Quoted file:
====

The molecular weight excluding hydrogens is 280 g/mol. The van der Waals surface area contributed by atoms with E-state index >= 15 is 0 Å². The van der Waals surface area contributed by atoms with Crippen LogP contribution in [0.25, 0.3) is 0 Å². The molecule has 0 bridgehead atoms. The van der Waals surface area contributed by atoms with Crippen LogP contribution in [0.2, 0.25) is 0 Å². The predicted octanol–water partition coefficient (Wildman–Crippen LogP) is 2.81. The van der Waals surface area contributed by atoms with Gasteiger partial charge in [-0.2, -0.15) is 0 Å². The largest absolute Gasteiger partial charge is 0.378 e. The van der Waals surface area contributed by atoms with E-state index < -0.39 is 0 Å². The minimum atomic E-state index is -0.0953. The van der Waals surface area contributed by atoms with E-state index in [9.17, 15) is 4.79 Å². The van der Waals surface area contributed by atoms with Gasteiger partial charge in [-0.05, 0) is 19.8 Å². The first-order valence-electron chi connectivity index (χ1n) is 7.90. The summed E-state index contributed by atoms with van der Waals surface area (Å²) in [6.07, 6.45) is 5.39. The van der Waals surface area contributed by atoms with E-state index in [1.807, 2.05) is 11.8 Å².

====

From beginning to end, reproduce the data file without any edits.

The molecular weight excluding hydrogens is 280 g/mol. The van der Waals surface area contributed by atoms with E-state index >= 15 is 0 Å². The van der Waals surface area contributed by atoms with Crippen LogP contribution in [0.25, 0.3) is 0 Å². The molecule has 0 bridgehead atoms. The van der Waals surface area contributed by atoms with Crippen LogP contribution in [0.2, 0.25) is 0 Å². The predicted octanol–water partition coefficient (Wildman–Crippen LogP) is 2.81. The van der Waals surface area contributed by atoms with Gasteiger partial charge in [-0.2, -0.15) is 0 Å². The largest absolute Gasteiger partial charge is 0.378 e. The van der Waals surface area contributed by atoms with E-state index < -0.39 is 0 Å². The minimum atomic E-state index is -0.0953. The van der Waals surface area contributed by atoms with E-state index in [9.17, 15) is 4.79 Å². The van der Waals surface area contributed by atoms with Gasteiger partial charge in [-0.05, 0) is 19.8 Å². The first-order valence-electron chi connectivity index (χ1n) is 7.90. The summed E-state index contributed by atoms with van der Waals surface area (Å²) in [6.07, 6.45) is 5.39. The van der Waals surface area contributed by atoms with E-state index in [1.807, 2.05) is 11.8 Å².